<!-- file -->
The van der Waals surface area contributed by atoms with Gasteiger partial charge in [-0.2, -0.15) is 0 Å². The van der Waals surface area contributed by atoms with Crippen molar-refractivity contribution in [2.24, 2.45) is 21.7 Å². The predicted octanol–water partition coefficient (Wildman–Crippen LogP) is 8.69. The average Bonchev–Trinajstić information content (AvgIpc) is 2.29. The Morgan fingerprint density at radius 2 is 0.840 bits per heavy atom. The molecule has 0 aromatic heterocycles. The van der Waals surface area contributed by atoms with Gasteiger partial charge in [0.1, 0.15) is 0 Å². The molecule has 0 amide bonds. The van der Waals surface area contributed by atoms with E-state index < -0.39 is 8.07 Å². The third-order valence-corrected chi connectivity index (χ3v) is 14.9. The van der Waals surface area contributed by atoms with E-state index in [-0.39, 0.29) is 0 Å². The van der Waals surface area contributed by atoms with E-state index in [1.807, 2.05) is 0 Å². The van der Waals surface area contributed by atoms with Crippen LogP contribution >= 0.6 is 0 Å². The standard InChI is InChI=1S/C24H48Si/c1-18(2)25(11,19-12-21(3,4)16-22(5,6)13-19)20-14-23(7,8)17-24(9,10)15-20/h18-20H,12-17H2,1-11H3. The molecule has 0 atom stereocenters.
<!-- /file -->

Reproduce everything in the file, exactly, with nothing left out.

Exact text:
The van der Waals surface area contributed by atoms with Gasteiger partial charge in [-0.2, -0.15) is 0 Å². The van der Waals surface area contributed by atoms with Crippen molar-refractivity contribution in [2.24, 2.45) is 21.7 Å². The predicted octanol–water partition coefficient (Wildman–Crippen LogP) is 8.69. The average Bonchev–Trinajstić information content (AvgIpc) is 2.29. The Morgan fingerprint density at radius 2 is 0.840 bits per heavy atom. The molecule has 0 aromatic heterocycles. The van der Waals surface area contributed by atoms with Gasteiger partial charge in [0.1, 0.15) is 0 Å². The molecule has 0 amide bonds. The van der Waals surface area contributed by atoms with E-state index < -0.39 is 8.07 Å². The third-order valence-corrected chi connectivity index (χ3v) is 14.9. The van der Waals surface area contributed by atoms with E-state index in [-0.39, 0.29) is 0 Å². The van der Waals surface area contributed by atoms with E-state index in [1.807, 2.05) is 0 Å². The van der Waals surface area contributed by atoms with Crippen LogP contribution >= 0.6 is 0 Å². The standard InChI is InChI=1S/C24H48Si/c1-18(2)25(11,19-12-21(3,4)16-22(5,6)13-19)20-14-23(7,8)17-24(9,10)15-20/h18-20H,12-17H2,1-11H3. The molecule has 0 atom stereocenters.